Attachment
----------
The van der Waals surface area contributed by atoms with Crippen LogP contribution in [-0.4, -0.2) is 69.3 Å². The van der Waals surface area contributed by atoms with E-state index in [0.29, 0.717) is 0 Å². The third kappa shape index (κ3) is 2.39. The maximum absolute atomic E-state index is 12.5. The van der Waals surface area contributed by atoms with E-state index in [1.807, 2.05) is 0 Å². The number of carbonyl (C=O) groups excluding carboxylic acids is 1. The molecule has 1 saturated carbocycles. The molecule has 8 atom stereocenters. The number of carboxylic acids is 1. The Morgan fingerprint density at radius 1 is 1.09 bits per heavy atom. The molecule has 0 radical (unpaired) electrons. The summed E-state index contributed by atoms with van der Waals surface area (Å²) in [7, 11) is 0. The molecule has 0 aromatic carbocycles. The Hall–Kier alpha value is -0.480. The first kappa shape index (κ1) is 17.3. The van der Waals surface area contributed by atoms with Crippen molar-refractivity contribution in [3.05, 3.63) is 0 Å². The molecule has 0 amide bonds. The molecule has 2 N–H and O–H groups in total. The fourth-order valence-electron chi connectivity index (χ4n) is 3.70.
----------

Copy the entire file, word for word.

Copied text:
The van der Waals surface area contributed by atoms with Crippen LogP contribution in [-0.4, -0.2) is 69.3 Å². The van der Waals surface area contributed by atoms with E-state index in [0.29, 0.717) is 0 Å². The third kappa shape index (κ3) is 2.39. The maximum absolute atomic E-state index is 12.5. The van der Waals surface area contributed by atoms with E-state index in [1.807, 2.05) is 0 Å². The number of carbonyl (C=O) groups excluding carboxylic acids is 1. The molecule has 1 saturated carbocycles. The molecule has 8 atom stereocenters. The number of carboxylic acids is 1. The Morgan fingerprint density at radius 1 is 1.09 bits per heavy atom. The molecule has 0 radical (unpaired) electrons. The summed E-state index contributed by atoms with van der Waals surface area (Å²) in [7, 11) is 0. The molecule has 0 aromatic carbocycles. The Hall–Kier alpha value is -0.480. The first kappa shape index (κ1) is 17.3. The van der Waals surface area contributed by atoms with Crippen molar-refractivity contribution in [3.05, 3.63) is 0 Å². The molecule has 0 amide bonds. The molecule has 2 N–H and O–H groups in total. The fourth-order valence-electron chi connectivity index (χ4n) is 3.70.